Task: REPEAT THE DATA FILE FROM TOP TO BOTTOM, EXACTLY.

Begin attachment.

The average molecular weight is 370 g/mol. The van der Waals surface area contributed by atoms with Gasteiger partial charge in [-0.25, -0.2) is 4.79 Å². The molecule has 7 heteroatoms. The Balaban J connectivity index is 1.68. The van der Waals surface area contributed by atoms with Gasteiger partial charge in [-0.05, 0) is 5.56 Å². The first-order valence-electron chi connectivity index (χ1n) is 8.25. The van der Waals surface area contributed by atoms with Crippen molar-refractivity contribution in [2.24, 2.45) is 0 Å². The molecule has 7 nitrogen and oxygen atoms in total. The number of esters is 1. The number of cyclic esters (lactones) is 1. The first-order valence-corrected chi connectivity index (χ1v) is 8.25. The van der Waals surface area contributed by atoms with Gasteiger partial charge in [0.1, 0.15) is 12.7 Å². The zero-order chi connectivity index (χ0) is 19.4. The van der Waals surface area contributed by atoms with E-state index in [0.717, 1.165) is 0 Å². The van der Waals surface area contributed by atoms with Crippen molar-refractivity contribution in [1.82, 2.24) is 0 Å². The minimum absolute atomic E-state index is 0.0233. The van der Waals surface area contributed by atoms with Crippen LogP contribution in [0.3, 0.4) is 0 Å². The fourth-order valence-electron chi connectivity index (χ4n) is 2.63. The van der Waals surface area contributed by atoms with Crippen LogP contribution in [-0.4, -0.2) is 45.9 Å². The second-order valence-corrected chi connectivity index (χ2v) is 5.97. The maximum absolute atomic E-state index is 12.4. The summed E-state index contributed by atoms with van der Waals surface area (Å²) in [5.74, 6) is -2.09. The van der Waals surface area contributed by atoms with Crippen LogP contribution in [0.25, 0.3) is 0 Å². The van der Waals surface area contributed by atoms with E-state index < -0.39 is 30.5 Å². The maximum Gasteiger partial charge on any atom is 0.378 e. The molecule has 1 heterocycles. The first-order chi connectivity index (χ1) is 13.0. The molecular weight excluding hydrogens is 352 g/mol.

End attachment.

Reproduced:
The average molecular weight is 370 g/mol. The van der Waals surface area contributed by atoms with Gasteiger partial charge in [-0.25, -0.2) is 4.79 Å². The molecule has 7 heteroatoms. The Balaban J connectivity index is 1.68. The van der Waals surface area contributed by atoms with Gasteiger partial charge in [-0.05, 0) is 5.56 Å². The first-order valence-electron chi connectivity index (χ1n) is 8.25. The van der Waals surface area contributed by atoms with Crippen molar-refractivity contribution in [2.24, 2.45) is 0 Å². The molecule has 7 nitrogen and oxygen atoms in total. The number of esters is 1. The number of cyclic esters (lactones) is 1. The first-order valence-corrected chi connectivity index (χ1v) is 8.25. The van der Waals surface area contributed by atoms with Gasteiger partial charge in [0.1, 0.15) is 12.7 Å². The zero-order chi connectivity index (χ0) is 19.4. The van der Waals surface area contributed by atoms with E-state index in [0.717, 1.165) is 0 Å². The van der Waals surface area contributed by atoms with Crippen molar-refractivity contribution in [1.82, 2.24) is 0 Å². The minimum absolute atomic E-state index is 0.0233. The van der Waals surface area contributed by atoms with Crippen LogP contribution in [0.3, 0.4) is 0 Å². The fourth-order valence-electron chi connectivity index (χ4n) is 2.63. The van der Waals surface area contributed by atoms with Crippen LogP contribution in [-0.4, -0.2) is 45.9 Å². The second-order valence-corrected chi connectivity index (χ2v) is 5.97. The maximum absolute atomic E-state index is 12.4. The summed E-state index contributed by atoms with van der Waals surface area (Å²) in [5.74, 6) is -2.09. The van der Waals surface area contributed by atoms with Crippen LogP contribution in [0.25, 0.3) is 0 Å². The van der Waals surface area contributed by atoms with E-state index < -0.39 is 30.5 Å². The maximum Gasteiger partial charge on any atom is 0.378 e. The molecule has 1 heterocycles. The first-order chi connectivity index (χ1) is 13.0. The molecular weight excluding hydrogens is 352 g/mol.